B. Standard for Motion to Dismiss
Currently before the court is defendants' motion to dismiss plaintiff's complaint in its entirety pursuant to Fed.R.Civ.P. Rule 12(b). The function of a motion to dismiss is "merely to assess the legal feasibility of the complaint, not to assay the weight of the evidence which might be offered in support thereof." Ryder Energy Distribution v. Merrill Lynch Commodities, Inc., 748 F.2d 774, 779 (2d Cir. 1984). "To survive a motion to dismiss, a complaint must contain sufficient factual matter, accepted as true, to 'state a claim to relief that is plausible on its face.'" Ashcroft v. Iqbal, 129 S.Ct. 1937, 1949 (2009) (quoting Bell Atl. Corp. v. Twombly, 550 U.S. 544, 570 (2007)). When deciding a motion to dismiss, the court must accept as true the well pleaded allegations of the complaint. Albright v. Oliver, 510 U.S. 266, 268, 114 S.Ct. 807 (1994). As stated above, the allegations of the complaint should be construed favorably to the pleader. Scheuer v. Rhodes, 416 U.S. 232, 236, 94 S.Ct 1683 (1973).
C. 42 U.S.C. § 1983
In order to prevail on a claim under 42 U.S.C.A. § 1983 , a plaintiff must establish the violation of a right secured by the Constitution and laws of the United States, and that the violation was committed by a person acting under color of state law. Title 42 U.S.C. s 1983 provides in pertinent part that Every person who, under color of any statute, ordinance, regulation, custom, or usage, of any State or Territory, subjects, or causes to be subjected, any citizen of the United States or other person within the jurisdiction thereof to the deprivation of any rights, privileges, or immunities secured by the Constitution . . . shall be liable to the party injured in an action at law, suit in equity, or other proper proceeding for redress. 42 U.S.C. § 1983 (West 2010).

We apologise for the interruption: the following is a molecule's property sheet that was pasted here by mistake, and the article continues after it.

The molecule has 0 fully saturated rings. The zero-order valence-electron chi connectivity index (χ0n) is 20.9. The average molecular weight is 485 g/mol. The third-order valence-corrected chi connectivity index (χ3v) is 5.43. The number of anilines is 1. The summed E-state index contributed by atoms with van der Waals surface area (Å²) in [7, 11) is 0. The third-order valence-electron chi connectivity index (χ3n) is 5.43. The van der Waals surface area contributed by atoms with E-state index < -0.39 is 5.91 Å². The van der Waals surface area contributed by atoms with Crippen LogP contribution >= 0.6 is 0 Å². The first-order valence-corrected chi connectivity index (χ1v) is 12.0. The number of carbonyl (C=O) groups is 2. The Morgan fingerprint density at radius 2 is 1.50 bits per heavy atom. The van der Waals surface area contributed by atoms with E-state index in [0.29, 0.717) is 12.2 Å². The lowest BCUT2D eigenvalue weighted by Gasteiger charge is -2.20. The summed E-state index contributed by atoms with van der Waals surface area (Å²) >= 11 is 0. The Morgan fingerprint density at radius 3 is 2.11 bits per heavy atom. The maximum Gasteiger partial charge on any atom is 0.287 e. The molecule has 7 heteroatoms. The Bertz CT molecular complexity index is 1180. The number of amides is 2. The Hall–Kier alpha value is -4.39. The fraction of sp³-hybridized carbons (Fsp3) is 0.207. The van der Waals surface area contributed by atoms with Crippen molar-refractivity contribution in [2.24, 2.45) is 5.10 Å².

Based on the facts before it, the court finds that at all times relevant to the case at bar, the defendants were acting under color of state law.
D. Qualified Immunity "Government officials performing discretionary functions generally are shielded from liability for civil damages insofar as their conduct does not violate clearly established statutory or constitutional rights of which a reasonable person would have known. To determine whether a right is clearly established, we look to (1) whether the right was defined with reasonable specificity; (2) whether Supreme Court or court of appeals case law supports the existence of the right in question, and (3) whether under pre-existing law a reasonable defendant would have understood that his or her acts were unlawful." Scott v. Fischer, 616 F. 3d 100, 105 (2d Cir. 2010).
The outcome of plaintiff's state court habeas petition and supporting case law leaves no doubt that "DOCS was without authority to impose any period of post-release supervision inasmuch as the sentencing court failed to do so." Doc. No. 16 at p. 8. The question presented herein is whether the administrative imposition of PRS was clearly established as unconstitutional at the time that PRS was administratively imposed on the plaintiff.
E. Administrative imposition of PRS "On August 6, 1998, the New York
State Legislature enacted what is known as 'Jenna's Law,' N.Y. Penal
Law § 70.45(1). Under this law, certain violent felonies that had
theretofore been punished by the imposition of indeterminate
sentences*fn2 were to be punished with a combination